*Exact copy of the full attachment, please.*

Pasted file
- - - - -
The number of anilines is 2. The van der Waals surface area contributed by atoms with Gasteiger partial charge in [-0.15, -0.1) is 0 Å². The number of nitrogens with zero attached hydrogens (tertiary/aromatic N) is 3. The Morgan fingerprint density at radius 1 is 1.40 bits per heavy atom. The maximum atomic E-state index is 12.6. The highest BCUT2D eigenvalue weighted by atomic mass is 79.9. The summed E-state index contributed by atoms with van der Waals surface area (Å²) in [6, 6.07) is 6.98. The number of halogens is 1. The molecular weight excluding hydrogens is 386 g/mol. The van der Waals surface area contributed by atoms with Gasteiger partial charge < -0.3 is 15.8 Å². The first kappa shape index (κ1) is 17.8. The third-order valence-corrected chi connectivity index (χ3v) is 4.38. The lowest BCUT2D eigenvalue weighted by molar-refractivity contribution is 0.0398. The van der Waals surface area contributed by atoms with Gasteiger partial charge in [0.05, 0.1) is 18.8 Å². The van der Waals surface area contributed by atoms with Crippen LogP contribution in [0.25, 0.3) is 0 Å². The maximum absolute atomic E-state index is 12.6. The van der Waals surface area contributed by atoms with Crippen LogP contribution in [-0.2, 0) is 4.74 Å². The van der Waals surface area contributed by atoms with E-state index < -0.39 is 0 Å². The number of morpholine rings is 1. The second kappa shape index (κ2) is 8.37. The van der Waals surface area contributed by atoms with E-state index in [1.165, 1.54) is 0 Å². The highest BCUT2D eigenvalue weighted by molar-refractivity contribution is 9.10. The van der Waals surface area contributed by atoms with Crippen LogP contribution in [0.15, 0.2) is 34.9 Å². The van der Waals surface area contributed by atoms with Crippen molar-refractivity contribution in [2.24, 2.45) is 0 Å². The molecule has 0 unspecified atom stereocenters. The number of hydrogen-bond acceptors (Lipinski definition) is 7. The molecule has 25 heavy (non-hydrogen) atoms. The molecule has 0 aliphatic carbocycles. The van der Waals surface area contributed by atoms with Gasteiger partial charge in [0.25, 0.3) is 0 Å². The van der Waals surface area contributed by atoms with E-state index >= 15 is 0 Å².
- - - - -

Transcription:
The number of anilines is 2. The van der Waals surface area contributed by atoms with Gasteiger partial charge in [-0.15, -0.1) is 0 Å². The number of nitrogens with zero attached hydrogens (tertiary/aromatic N) is 3. The Morgan fingerprint density at radius 1 is 1.40 bits per heavy atom. The maximum atomic E-state index is 12.6. The highest BCUT2D eigenvalue weighted by atomic mass is 79.9. The summed E-state index contributed by atoms with van der Waals surface area (Å²) in [6, 6.07) is 6.98. The number of halogens is 1. The molecular weight excluding hydrogens is 386 g/mol. The van der Waals surface area contributed by atoms with Gasteiger partial charge < -0.3 is 15.8 Å². The first kappa shape index (κ1) is 17.8. The third-order valence-corrected chi connectivity index (χ3v) is 4.38. The lowest BCUT2D eigenvalue weighted by molar-refractivity contribution is 0.0398. The van der Waals surface area contributed by atoms with Gasteiger partial charge in [0.05, 0.1) is 18.8 Å². The van der Waals surface area contributed by atoms with Crippen LogP contribution in [0.25, 0.3) is 0 Å². The maximum absolute atomic E-state index is 12.6. The van der Waals surface area contributed by atoms with Crippen LogP contribution in [-0.2, 0) is 4.74 Å². The van der Waals surface area contributed by atoms with E-state index < -0.39 is 0 Å². The number of morpholine rings is 1. The second kappa shape index (κ2) is 8.37. The van der Waals surface area contributed by atoms with E-state index in [1.165, 1.54) is 0 Å². The highest BCUT2D eigenvalue weighted by molar-refractivity contribution is 9.10. The van der Waals surface area contributed by atoms with Crippen LogP contribution in [0.15, 0.2) is 34.9 Å². The van der Waals surface area contributed by atoms with Crippen molar-refractivity contribution in [2.24, 2.45) is 0 Å². The molecule has 0 unspecified atom stereocenters. The number of hydrogen-bond acceptors (Lipinski definition) is 7. The molecule has 25 heavy (non-hydrogen) atoms. The molecule has 0 aliphatic carbocycles. The van der Waals surface area contributed by atoms with Gasteiger partial charge in [0.25, 0.3) is 0 Å². The van der Waals surface area contributed by atoms with E-state index >= 15 is 0 Å².